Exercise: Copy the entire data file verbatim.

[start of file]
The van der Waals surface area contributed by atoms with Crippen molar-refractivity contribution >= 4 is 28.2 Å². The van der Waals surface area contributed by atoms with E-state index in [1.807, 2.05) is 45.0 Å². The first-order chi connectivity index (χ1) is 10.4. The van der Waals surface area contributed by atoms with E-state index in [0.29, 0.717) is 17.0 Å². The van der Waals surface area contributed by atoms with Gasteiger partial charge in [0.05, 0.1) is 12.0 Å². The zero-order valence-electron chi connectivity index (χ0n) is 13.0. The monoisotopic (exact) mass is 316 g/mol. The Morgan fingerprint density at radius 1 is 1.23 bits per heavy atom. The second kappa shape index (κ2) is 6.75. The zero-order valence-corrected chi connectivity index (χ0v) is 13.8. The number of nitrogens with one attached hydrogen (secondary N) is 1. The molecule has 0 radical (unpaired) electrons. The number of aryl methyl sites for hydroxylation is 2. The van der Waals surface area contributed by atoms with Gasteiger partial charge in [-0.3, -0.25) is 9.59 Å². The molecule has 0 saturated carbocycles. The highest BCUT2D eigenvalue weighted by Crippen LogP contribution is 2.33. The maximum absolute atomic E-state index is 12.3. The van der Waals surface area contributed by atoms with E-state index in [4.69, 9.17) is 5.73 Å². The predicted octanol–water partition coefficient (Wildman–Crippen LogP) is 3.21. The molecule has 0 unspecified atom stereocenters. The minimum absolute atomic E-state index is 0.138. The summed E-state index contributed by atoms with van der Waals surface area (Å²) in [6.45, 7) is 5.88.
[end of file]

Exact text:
The van der Waals surface area contributed by atoms with Crippen molar-refractivity contribution >= 4 is 28.2 Å². The van der Waals surface area contributed by atoms with E-state index in [1.807, 2.05) is 45.0 Å². The first-order chi connectivity index (χ1) is 10.4. The van der Waals surface area contributed by atoms with E-state index in [0.29, 0.717) is 17.0 Å². The van der Waals surface area contributed by atoms with Gasteiger partial charge in [0.05, 0.1) is 12.0 Å². The zero-order valence-electron chi connectivity index (χ0n) is 13.0. The monoisotopic (exact) mass is 316 g/mol. The Morgan fingerprint density at radius 1 is 1.23 bits per heavy atom. The second kappa shape index (κ2) is 6.75. The zero-order valence-corrected chi connectivity index (χ0v) is 13.8. The number of nitrogens with one attached hydrogen (secondary N) is 1. The molecule has 0 radical (unpaired) electrons. The number of aryl methyl sites for hydroxylation is 2. The van der Waals surface area contributed by atoms with Gasteiger partial charge in [-0.3, -0.25) is 9.59 Å². The molecule has 0 saturated carbocycles. The highest BCUT2D eigenvalue weighted by Crippen LogP contribution is 2.33. The maximum absolute atomic E-state index is 12.3. The van der Waals surface area contributed by atoms with E-state index in [4.69, 9.17) is 5.73 Å². The predicted octanol–water partition coefficient (Wildman–Crippen LogP) is 3.21. The molecule has 0 unspecified atom stereocenters. The minimum absolute atomic E-state index is 0.138. The summed E-state index contributed by atoms with van der Waals surface area (Å²) in [6.45, 7) is 5.88.